By Sheila Wickouski
Arena Stage presents a world premiere of award-winning playwright Nathan Alan Davis’ The High Ground, a visceral story in which a Black man in Army uniform stands on Tulsa’s Standpipe Hill reflecting on the destruction and desecration of Tulsa’s Greenwood District, violence that became known as the Tulsa Race Massacre of 1921, more than 100 years after the events.
After a delay due to the pandemic, the evocative story comes to the Arlene and Robert Kogod Cradle at Arena Stage beginning February 10 to offer hope to communities to hold on to legacies of love and connection.
The High Ground is the recipient of a 2023 National Endowment for the Arts grant and received the prestigious Edgerton Foundation New Play Award in 2022.
Ahead of opening night, The Southwester shared questions with Davis’ longtime collaborator and the show’s director, Megan Sandberg-Zakian. The interview has been edited for length and clarity.
The Southwester: As a director, how do you research plays with such a heavy and historic subject matter?
Megan Sandberg-Zakian: For this play, it takes place now, in 2023, and Nathan had done a lot of research and has had a lot of dramaturgy and thinking about the history. I did do some research of course just to familiarize myself with the event, the voices, the soberness and the magnitude of the loss in the massacre of 1921.
I didn’t saturate myself with research with the way I did for other shows and I think a lot of the reason for that is that I was interested in staying, to some extent, in the shoes of the audience member who might not know as much about the history and making sure that the play still reaches us, that it’s still able to both open up our desire to understand and learn more about the events in Tulsa 1921 and also to – regardless of how much we know about those events – really ask us to wrestle with and resonate with the big questions the play is grappling with, which I think are around: “When our legacies include these traumatic histories, how do we not get stuck in a loop of experiencing and being devastated by that trauma, especially when healing isn’t able to happen because traumas are continued to be visited on the same community and how do we choose a legacy of love over a legacy of trauma?”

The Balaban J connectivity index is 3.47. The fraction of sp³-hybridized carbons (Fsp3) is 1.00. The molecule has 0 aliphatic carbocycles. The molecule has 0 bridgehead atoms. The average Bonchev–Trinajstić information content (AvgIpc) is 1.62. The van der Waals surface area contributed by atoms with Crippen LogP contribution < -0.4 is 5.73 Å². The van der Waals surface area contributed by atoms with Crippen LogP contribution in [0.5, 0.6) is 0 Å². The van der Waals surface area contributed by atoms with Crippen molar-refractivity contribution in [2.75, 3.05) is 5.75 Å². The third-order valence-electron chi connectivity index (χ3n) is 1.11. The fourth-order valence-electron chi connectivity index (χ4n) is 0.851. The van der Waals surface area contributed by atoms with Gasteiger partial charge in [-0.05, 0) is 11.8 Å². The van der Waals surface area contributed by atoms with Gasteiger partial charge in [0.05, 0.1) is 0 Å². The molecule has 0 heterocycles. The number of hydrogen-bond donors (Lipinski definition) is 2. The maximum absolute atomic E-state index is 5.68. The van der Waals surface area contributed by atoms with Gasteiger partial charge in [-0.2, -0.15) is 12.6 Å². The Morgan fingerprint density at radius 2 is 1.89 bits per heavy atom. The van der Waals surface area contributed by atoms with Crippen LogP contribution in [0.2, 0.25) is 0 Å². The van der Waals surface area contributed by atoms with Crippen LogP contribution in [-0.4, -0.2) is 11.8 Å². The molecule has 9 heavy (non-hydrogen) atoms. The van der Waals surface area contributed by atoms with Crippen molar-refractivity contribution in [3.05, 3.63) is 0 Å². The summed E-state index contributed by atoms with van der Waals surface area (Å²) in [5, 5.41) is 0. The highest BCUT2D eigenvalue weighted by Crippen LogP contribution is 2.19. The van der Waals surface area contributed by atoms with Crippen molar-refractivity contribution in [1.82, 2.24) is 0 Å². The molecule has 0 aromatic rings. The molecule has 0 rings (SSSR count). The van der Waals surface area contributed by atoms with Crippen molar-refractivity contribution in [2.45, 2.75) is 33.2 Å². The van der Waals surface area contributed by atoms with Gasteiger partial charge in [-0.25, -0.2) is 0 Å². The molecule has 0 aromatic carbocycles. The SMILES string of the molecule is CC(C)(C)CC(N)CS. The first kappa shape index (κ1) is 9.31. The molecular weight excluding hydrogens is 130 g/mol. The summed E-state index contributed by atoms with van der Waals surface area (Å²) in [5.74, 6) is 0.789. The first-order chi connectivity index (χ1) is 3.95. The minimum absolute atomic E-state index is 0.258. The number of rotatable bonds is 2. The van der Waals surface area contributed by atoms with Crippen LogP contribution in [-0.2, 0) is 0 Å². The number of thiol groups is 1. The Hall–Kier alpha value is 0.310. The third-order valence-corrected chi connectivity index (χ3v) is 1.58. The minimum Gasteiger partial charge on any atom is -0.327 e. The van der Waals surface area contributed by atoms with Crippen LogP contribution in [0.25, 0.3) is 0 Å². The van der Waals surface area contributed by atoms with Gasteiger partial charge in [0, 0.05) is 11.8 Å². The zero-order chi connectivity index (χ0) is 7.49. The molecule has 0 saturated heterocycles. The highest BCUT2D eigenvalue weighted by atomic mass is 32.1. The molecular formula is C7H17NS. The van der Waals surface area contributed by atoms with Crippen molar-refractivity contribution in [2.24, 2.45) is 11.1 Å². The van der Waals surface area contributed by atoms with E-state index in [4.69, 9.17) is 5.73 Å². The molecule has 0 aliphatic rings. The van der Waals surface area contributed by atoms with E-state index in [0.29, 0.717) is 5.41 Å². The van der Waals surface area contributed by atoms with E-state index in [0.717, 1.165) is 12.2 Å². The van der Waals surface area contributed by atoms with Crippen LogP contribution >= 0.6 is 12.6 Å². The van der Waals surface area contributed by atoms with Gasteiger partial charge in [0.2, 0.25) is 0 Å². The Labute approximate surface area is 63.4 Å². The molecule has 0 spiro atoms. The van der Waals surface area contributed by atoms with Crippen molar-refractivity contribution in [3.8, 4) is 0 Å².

SW: How do you see The High Ground in relation to other plays you’ve directed alongside Nathan Alan Davis, like Nat Turner in Jerusalem and Dontrell, Who Kissed the Sea? Would you say your directing approach is similar or different? Any comments on the importance of theater to present history?
MSZ: My directing approach is very different for every play, partially because I’m different with every play and the moment is different. In 2016, we were producing Nat Turner in Jerusalem on the eve of the 2016 election and it was a very particular moment to be doing a play about how we ended up in this incredibly divided place that we’ve ended up in as a nation which is a lot of what that play was about. For me, The High Ground, one of the ways that it deeply resonates for me is the question of “how do you choose a legacy of love and allowing it to lead you over a legacy of trauma?” The play is about what happens when you get stuck in the loop of historical trauma and you’re unable to process it but it’s also a romance and it’s a love story so partially it’s asking “what kind of telling of this traumatic history could get us unstuck from the trauma loop, and is it possible to hold on to these legacies of love and connection in spite of or in addition to the legacies of trauma and violence?”